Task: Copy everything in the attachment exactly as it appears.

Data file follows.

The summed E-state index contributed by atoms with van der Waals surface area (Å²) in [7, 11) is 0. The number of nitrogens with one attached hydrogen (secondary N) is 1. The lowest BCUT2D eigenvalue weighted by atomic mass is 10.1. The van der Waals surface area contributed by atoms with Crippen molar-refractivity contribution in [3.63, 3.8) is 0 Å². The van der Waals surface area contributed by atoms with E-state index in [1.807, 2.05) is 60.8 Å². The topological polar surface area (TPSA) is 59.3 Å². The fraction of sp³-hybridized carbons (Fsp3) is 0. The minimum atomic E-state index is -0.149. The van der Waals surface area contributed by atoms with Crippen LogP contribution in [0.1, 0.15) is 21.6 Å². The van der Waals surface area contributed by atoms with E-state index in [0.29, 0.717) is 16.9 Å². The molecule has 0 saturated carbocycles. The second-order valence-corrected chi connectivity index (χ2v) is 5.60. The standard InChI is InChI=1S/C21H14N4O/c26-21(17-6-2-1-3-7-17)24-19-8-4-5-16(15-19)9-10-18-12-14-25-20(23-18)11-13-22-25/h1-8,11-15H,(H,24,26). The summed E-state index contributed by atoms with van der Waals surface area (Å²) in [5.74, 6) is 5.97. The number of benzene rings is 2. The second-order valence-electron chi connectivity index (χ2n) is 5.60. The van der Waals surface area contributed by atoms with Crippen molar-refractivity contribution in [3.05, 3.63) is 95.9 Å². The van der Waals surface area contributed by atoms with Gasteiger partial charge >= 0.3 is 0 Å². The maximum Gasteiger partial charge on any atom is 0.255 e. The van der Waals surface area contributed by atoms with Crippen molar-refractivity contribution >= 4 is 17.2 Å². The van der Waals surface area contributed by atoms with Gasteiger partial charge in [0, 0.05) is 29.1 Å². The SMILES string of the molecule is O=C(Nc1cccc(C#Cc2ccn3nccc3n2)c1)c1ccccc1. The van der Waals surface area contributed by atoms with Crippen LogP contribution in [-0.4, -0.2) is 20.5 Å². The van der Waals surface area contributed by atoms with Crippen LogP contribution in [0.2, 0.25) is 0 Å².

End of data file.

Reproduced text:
The summed E-state index contributed by atoms with van der Waals surface area (Å²) in [7, 11) is 0. The number of nitrogens with one attached hydrogen (secondary N) is 1. The lowest BCUT2D eigenvalue weighted by atomic mass is 10.1. The van der Waals surface area contributed by atoms with Crippen molar-refractivity contribution in [3.63, 3.8) is 0 Å². The van der Waals surface area contributed by atoms with E-state index in [1.807, 2.05) is 60.8 Å². The topological polar surface area (TPSA) is 59.3 Å². The fraction of sp³-hybridized carbons (Fsp3) is 0. The minimum atomic E-state index is -0.149. The van der Waals surface area contributed by atoms with Crippen LogP contribution in [0.1, 0.15) is 21.6 Å². The van der Waals surface area contributed by atoms with E-state index in [0.29, 0.717) is 16.9 Å². The molecule has 0 saturated carbocycles. The second-order valence-corrected chi connectivity index (χ2v) is 5.60. The standard InChI is InChI=1S/C21H14N4O/c26-21(17-6-2-1-3-7-17)24-19-8-4-5-16(15-19)9-10-18-12-14-25-20(23-18)11-13-22-25/h1-8,11-15H,(H,24,26). The summed E-state index contributed by atoms with van der Waals surface area (Å²) in [5.74, 6) is 5.97. The number of benzene rings is 2. The second-order valence-electron chi connectivity index (χ2n) is 5.60. The van der Waals surface area contributed by atoms with Crippen molar-refractivity contribution in [3.05, 3.63) is 95.9 Å². The van der Waals surface area contributed by atoms with Gasteiger partial charge >= 0.3 is 0 Å². The maximum Gasteiger partial charge on any atom is 0.255 e. The van der Waals surface area contributed by atoms with Crippen molar-refractivity contribution >= 4 is 17.2 Å². The van der Waals surface area contributed by atoms with Gasteiger partial charge in [0, 0.05) is 29.1 Å². The SMILES string of the molecule is O=C(Nc1cccc(C#Cc2ccn3nccc3n2)c1)c1ccccc1. The van der Waals surface area contributed by atoms with Crippen LogP contribution in [-0.4, -0.2) is 20.5 Å². The van der Waals surface area contributed by atoms with Crippen LogP contribution in [0.2, 0.25) is 0 Å².